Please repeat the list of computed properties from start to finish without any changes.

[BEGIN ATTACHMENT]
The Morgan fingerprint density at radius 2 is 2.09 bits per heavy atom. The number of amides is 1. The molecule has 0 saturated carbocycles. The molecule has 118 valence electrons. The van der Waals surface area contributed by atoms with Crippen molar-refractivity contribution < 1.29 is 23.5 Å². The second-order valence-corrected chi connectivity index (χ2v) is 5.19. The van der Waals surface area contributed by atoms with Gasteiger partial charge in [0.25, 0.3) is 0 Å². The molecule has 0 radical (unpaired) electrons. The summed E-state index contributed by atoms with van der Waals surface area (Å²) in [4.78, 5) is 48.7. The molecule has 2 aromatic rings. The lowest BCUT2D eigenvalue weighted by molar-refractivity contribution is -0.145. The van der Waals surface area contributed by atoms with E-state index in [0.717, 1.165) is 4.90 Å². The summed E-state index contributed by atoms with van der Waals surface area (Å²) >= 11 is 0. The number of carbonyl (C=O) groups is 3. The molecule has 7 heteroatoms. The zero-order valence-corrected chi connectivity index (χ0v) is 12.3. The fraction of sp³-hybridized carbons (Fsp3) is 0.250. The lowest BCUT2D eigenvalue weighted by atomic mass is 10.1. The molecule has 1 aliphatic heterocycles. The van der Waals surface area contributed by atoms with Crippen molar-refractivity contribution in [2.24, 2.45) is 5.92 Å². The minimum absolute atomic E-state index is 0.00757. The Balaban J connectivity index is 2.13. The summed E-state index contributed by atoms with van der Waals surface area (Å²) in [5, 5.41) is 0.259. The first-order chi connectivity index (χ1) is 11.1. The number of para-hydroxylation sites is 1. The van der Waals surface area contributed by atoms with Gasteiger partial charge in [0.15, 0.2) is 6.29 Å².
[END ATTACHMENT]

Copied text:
The Morgan fingerprint density at radius 2 is 2.09 bits per heavy atom. The number of amides is 1. The molecule has 0 saturated carbocycles. The molecule has 118 valence electrons. The van der Waals surface area contributed by atoms with Crippen molar-refractivity contribution < 1.29 is 23.5 Å². The second-order valence-corrected chi connectivity index (χ2v) is 5.19. The van der Waals surface area contributed by atoms with Gasteiger partial charge in [0.25, 0.3) is 0 Å². The molecule has 0 radical (unpaired) electrons. The summed E-state index contributed by atoms with van der Waals surface area (Å²) in [4.78, 5) is 48.7. The molecule has 2 aromatic rings. The lowest BCUT2D eigenvalue weighted by molar-refractivity contribution is -0.145. The van der Waals surface area contributed by atoms with E-state index in [0.717, 1.165) is 4.90 Å². The summed E-state index contributed by atoms with van der Waals surface area (Å²) >= 11 is 0. The number of carbonyl (C=O) groups is 3. The molecule has 7 heteroatoms. The zero-order valence-corrected chi connectivity index (χ0v) is 12.3. The fraction of sp³-hybridized carbons (Fsp3) is 0.250. The lowest BCUT2D eigenvalue weighted by atomic mass is 10.1. The molecule has 1 aliphatic heterocycles. The van der Waals surface area contributed by atoms with Crippen molar-refractivity contribution in [2.24, 2.45) is 5.92 Å². The minimum absolute atomic E-state index is 0.00757. The Balaban J connectivity index is 2.13. The summed E-state index contributed by atoms with van der Waals surface area (Å²) in [5, 5.41) is 0.259. The first-order chi connectivity index (χ1) is 11.1. The number of para-hydroxylation sites is 1. The van der Waals surface area contributed by atoms with Gasteiger partial charge in [0.15, 0.2) is 6.29 Å².